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More Than $100M Defrauded by Australians to Gamble


Wednesday, 31st August 2016 at 10:28 am
Lina Caneva, Editor
A new report into fraud has found more than $100 million has been stolen in the last five years in Australia by people needing to satisfy their gambling addiction, and the report authors believe the finding is just the tip of the iceberg.

Wednesday, 31st August 2016
at 10:28 am
Lina Caneva, Editor


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More Than $100M Defrauded by Australians to Gamble
Wednesday, 31st August 2016 at 10:28 am

A new report into fraud has found more than $100 million has been stolen in the last five years in Australia by people needing to satisfy their gambling addiction, and the report authors believe the finding is just the tip of the iceberg.

poker machines with $1 machines RS

The report, Gambling Motivated Fraud in Australia 2011-2016, by Warfield and Associates said the impact on the lives of the fraudsters, their families and the people and organisations they defrauded, was profound.  

“The impact has included people losing their jobs, having court orders issued requiring them to repay the stolen money, losing their homes and businesses having to close down. Some attempted suicide,” the report said.

“Carers have stolen from those who rely on and trust them. Bank staff have raided their customers’ accounts. Lawyers and accountants have thieved from their clients. Those giving their time to associations and other Not for Profits have abused their positions. Family has stolen from family and friends from friends.”

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Report author Brett Warfield told Pro Bono Australia News: “Businesses have been particularly hit hard with 148 new cases of employees who stole from their employers to feed their gambling addiction and this includes some Not for Profit organisations.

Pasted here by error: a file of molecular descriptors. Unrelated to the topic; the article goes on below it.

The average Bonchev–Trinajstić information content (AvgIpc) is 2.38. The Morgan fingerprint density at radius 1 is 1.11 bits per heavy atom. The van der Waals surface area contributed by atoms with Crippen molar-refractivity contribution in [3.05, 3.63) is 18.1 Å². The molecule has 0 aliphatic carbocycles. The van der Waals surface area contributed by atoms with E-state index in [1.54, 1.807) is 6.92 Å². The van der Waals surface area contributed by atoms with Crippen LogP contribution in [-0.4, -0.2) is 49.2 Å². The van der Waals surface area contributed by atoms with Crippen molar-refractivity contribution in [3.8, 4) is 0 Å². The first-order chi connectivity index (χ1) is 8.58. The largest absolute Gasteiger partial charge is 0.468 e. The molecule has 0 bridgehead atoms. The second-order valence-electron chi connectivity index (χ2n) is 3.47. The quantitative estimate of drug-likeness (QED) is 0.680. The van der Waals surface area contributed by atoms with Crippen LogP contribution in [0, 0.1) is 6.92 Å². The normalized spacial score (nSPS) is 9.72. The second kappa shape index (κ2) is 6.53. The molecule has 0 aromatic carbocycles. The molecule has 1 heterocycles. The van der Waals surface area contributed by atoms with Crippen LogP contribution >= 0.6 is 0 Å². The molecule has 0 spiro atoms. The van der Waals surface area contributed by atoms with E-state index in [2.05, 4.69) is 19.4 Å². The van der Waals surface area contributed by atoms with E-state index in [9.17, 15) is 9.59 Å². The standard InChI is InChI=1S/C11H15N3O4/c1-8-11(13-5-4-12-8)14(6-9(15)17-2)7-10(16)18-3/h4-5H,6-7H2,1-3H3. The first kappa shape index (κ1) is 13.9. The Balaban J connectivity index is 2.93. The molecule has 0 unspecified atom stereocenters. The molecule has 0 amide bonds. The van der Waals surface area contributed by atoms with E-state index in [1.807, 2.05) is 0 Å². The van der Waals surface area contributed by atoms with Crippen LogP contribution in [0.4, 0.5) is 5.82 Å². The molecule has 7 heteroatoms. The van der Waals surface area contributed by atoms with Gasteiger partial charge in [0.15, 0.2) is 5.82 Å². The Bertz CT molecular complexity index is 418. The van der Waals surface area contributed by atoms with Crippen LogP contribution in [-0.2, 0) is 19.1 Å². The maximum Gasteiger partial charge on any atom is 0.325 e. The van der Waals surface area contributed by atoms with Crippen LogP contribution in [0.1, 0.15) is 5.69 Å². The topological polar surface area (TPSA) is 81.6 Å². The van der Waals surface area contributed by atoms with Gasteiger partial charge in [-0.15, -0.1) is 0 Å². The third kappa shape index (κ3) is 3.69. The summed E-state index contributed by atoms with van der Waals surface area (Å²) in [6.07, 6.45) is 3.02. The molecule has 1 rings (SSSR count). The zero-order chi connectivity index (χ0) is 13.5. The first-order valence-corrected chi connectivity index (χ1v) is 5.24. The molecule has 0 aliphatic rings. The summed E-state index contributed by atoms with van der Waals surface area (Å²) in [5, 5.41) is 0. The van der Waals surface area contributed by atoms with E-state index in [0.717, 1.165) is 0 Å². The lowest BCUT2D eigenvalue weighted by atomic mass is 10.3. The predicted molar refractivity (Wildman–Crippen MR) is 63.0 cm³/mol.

“This is consistent with the two previous research studies that show a strong correlation between problem gambling and employee fraud.

“The research clearly shows that there is a strong correlation between poker machines being the main influence on women who steal to satisfy their gambling addiction.”

In particular Warfield said this latest study found a greater increase in the theft of cash and Not for Profits were particularly vulnerable.

“While there had been noted cases of fraud against large charitable organisations there was an increasing incidence of fraud at sporting organisations when people who held honorary roles had access to cash and cheques,” Warfield said.

“This is where cash is being transported… physical cash theft has been a problem more so this time than in the last two surveys.

“There are certainly a number of Not for Profits in there and they range from the organisations that are working on behalf of other people to provide services… including some of the large charities.